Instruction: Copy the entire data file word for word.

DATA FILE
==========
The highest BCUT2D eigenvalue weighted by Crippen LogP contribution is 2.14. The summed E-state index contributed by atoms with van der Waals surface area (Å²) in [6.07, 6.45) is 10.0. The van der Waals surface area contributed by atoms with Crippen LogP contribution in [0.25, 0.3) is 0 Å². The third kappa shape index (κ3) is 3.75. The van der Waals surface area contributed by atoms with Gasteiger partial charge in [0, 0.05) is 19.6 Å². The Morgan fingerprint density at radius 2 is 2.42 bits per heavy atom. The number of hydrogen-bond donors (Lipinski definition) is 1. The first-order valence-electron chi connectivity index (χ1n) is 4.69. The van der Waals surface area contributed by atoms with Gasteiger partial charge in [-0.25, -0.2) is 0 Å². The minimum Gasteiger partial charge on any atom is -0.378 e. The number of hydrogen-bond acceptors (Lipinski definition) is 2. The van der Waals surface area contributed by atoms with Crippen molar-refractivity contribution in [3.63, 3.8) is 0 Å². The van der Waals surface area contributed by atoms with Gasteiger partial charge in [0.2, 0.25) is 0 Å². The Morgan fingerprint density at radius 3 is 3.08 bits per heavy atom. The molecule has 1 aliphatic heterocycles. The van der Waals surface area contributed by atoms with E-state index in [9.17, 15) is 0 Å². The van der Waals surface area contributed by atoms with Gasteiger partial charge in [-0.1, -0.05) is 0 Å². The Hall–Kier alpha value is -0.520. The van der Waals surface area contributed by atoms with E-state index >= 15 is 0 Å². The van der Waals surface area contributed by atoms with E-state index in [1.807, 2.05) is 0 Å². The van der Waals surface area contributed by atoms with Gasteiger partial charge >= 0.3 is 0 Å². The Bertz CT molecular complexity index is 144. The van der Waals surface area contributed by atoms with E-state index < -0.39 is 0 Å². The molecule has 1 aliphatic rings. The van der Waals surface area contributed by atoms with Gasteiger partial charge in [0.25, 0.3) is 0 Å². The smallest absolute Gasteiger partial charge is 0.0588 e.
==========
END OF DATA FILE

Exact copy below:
The highest BCUT2D eigenvalue weighted by Crippen LogP contribution is 2.14. The summed E-state index contributed by atoms with van der Waals surface area (Å²) in [6.07, 6.45) is 10.0. The van der Waals surface area contributed by atoms with Crippen LogP contribution in [0.25, 0.3) is 0 Å². The third kappa shape index (κ3) is 3.75. The van der Waals surface area contributed by atoms with Gasteiger partial charge in [0, 0.05) is 19.6 Å². The Morgan fingerprint density at radius 2 is 2.42 bits per heavy atom. The number of hydrogen-bond donors (Lipinski definition) is 1. The first-order valence-electron chi connectivity index (χ1n) is 4.69. The van der Waals surface area contributed by atoms with Gasteiger partial charge in [-0.25, -0.2) is 0 Å². The minimum Gasteiger partial charge on any atom is -0.378 e. The number of hydrogen-bond acceptors (Lipinski definition) is 2. The van der Waals surface area contributed by atoms with Crippen molar-refractivity contribution in [3.63, 3.8) is 0 Å². The van der Waals surface area contributed by atoms with Gasteiger partial charge in [0.2, 0.25) is 0 Å². The Morgan fingerprint density at radius 3 is 3.08 bits per heavy atom. The molecule has 1 aliphatic heterocycles. The van der Waals surface area contributed by atoms with E-state index in [9.17, 15) is 0 Å². The van der Waals surface area contributed by atoms with Gasteiger partial charge in [-0.1, -0.05) is 0 Å². The Hall–Kier alpha value is -0.520. The van der Waals surface area contributed by atoms with E-state index >= 15 is 0 Å². The van der Waals surface area contributed by atoms with E-state index in [1.807, 2.05) is 0 Å². The van der Waals surface area contributed by atoms with Gasteiger partial charge >= 0.3 is 0 Å². The Bertz CT molecular complexity index is 144. The van der Waals surface area contributed by atoms with E-state index < -0.39 is 0 Å². The molecule has 1 aliphatic rings. The van der Waals surface area contributed by atoms with Gasteiger partial charge in [0.25, 0.3) is 0 Å². The smallest absolute Gasteiger partial charge is 0.0588 e.